Tuesday, June 19, 2018

Supreme Court health care ruling allows states to cut off Medicaid to those now enrolled

WASHINGTON — Starting in 2014, things could get worse for people on Medicaid: Not only might some states opt out of increasing the number of adults in the government health insurance program for the poor as a result of the Supreme Court's ruling, but they also might cut people who now are enrolled.

This wasn't supposed to happen under President Barack Obama's health law, which was designed to expand coverage for 30 million Americans, in part by adding 17 million people to Medicaid. But the impact of the Supreme Court's ruling last week making the expansion voluntary is likely to be compounded by another provision in the law that the justices left intact: In 2014, states no longer are barred from making it harder for adults to qualify for Medicaid.

Experts worry that those two developments could spur some states to reduce the number of people covered.

States could throw some low-income adults "into a black hole with nowhere to turn for coverage," said Deborah Bachrach, who was New York's Medicaid director until 2010 and now is special counsel at Manatt, Phelps & Phillips, a New York law firm.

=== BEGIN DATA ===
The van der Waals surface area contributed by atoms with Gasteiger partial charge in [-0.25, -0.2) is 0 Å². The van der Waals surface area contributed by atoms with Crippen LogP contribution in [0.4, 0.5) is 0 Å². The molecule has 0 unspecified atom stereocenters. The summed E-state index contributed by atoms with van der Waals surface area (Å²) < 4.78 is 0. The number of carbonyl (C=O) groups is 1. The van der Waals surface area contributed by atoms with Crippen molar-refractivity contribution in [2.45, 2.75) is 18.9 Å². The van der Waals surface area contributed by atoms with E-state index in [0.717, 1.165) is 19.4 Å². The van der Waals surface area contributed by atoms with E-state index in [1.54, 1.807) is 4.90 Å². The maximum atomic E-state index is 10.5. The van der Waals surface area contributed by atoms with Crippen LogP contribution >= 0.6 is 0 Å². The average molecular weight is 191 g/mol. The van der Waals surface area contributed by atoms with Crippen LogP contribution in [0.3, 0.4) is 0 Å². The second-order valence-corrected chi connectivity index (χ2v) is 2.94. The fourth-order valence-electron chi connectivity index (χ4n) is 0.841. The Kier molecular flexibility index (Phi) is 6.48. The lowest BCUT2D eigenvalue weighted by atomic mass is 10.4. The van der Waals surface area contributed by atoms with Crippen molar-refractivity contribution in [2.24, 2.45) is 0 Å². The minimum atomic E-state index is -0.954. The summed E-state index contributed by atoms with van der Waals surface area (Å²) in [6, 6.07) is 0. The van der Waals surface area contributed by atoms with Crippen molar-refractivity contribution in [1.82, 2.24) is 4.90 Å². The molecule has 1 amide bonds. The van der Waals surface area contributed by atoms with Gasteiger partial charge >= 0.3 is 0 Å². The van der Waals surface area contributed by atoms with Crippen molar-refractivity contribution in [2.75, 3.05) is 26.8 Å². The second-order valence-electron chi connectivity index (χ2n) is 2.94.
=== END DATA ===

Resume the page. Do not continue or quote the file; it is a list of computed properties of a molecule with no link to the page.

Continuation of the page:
As a hypothetical example, if Mississippi opted out of the 2014 expansion of Medicaid, poor childless adults wouldn't gain coverage in that state.

State officials haven't talked about cutting Medicaid eligibility since the decision. But in the past several years, many have sought to reduce the cost of the program by cutting providers' rates and contracting with private managed-care companies, among other strategies.

"It's a perfectly reasonable concern" that states might make it more difficult for adults to qualify, said Sara Rosenbaum, a health policy professor at George Washington University.

Another way states might choose to minimize their costs is by shifting people who are eligible for federal subsidies to buy private insurance out of the Medicaid program and into the new online markets created by the law. That saves states money because the federal government pays the entire cost of the subsidies — unlike Medicaid, in which states share in the costs.

Kaiser Health News is an editorially independent program of the Henry J. Kaiser Family Foundation, a nonprofit, nonpartisan health policy research and communication organization not affiliated with Kaiser Permanente.

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